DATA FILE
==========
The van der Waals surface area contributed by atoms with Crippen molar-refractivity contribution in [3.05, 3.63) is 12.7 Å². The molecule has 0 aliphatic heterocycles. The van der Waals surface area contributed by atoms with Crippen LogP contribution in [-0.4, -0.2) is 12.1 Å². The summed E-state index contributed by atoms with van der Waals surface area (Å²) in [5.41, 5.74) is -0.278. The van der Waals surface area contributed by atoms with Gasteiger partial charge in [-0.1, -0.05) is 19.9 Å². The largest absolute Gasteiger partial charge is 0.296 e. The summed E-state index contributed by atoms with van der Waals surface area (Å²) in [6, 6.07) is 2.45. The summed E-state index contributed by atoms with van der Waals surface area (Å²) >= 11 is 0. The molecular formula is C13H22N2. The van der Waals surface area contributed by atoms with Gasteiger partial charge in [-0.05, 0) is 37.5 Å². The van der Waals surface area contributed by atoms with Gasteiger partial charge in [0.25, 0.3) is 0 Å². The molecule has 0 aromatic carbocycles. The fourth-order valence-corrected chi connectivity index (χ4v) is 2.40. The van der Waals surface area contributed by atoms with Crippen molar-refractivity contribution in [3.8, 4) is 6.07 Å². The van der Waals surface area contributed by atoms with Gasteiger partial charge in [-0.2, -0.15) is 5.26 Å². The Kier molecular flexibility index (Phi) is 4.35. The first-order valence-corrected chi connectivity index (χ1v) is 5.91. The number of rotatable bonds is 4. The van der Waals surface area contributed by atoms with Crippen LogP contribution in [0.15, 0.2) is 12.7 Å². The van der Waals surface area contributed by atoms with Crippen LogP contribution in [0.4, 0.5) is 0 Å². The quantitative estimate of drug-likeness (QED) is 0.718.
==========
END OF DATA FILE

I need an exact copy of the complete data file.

The van der Waals surface area contributed by atoms with Crippen molar-refractivity contribution in [3.05, 3.63) is 12.7 Å². The molecule has 0 aliphatic heterocycles. The van der Waals surface area contributed by atoms with Crippen LogP contribution in [-0.4, -0.2) is 12.1 Å². The summed E-state index contributed by atoms with van der Waals surface area (Å²) in [5.41, 5.74) is -0.278. The van der Waals surface area contributed by atoms with Gasteiger partial charge in [-0.1, -0.05) is 19.9 Å². The largest absolute Gasteiger partial charge is 0.296 e. The summed E-state index contributed by atoms with van der Waals surface area (Å²) in [6, 6.07) is 2.45. The summed E-state index contributed by atoms with van der Waals surface area (Å²) >= 11 is 0. The molecular formula is C13H22N2. The van der Waals surface area contributed by atoms with Gasteiger partial charge in [-0.05, 0) is 37.5 Å². The van der Waals surface area contributed by atoms with Gasteiger partial charge in [0.25, 0.3) is 0 Å². The molecule has 0 aromatic carbocycles. The fourth-order valence-corrected chi connectivity index (χ4v) is 2.40. The van der Waals surface area contributed by atoms with Crippen molar-refractivity contribution in [3.8, 4) is 6.07 Å². The van der Waals surface area contributed by atoms with Gasteiger partial charge in [-0.2, -0.15) is 5.26 Å². The Kier molecular flexibility index (Phi) is 4.35. The first-order valence-corrected chi connectivity index (χ1v) is 5.91. The number of rotatable bonds is 4. The van der Waals surface area contributed by atoms with Crippen LogP contribution in [0.15, 0.2) is 12.7 Å². The van der Waals surface area contributed by atoms with Crippen LogP contribution in [0.4, 0.5) is 0 Å². The quantitative estimate of drug-likeness (QED) is 0.718.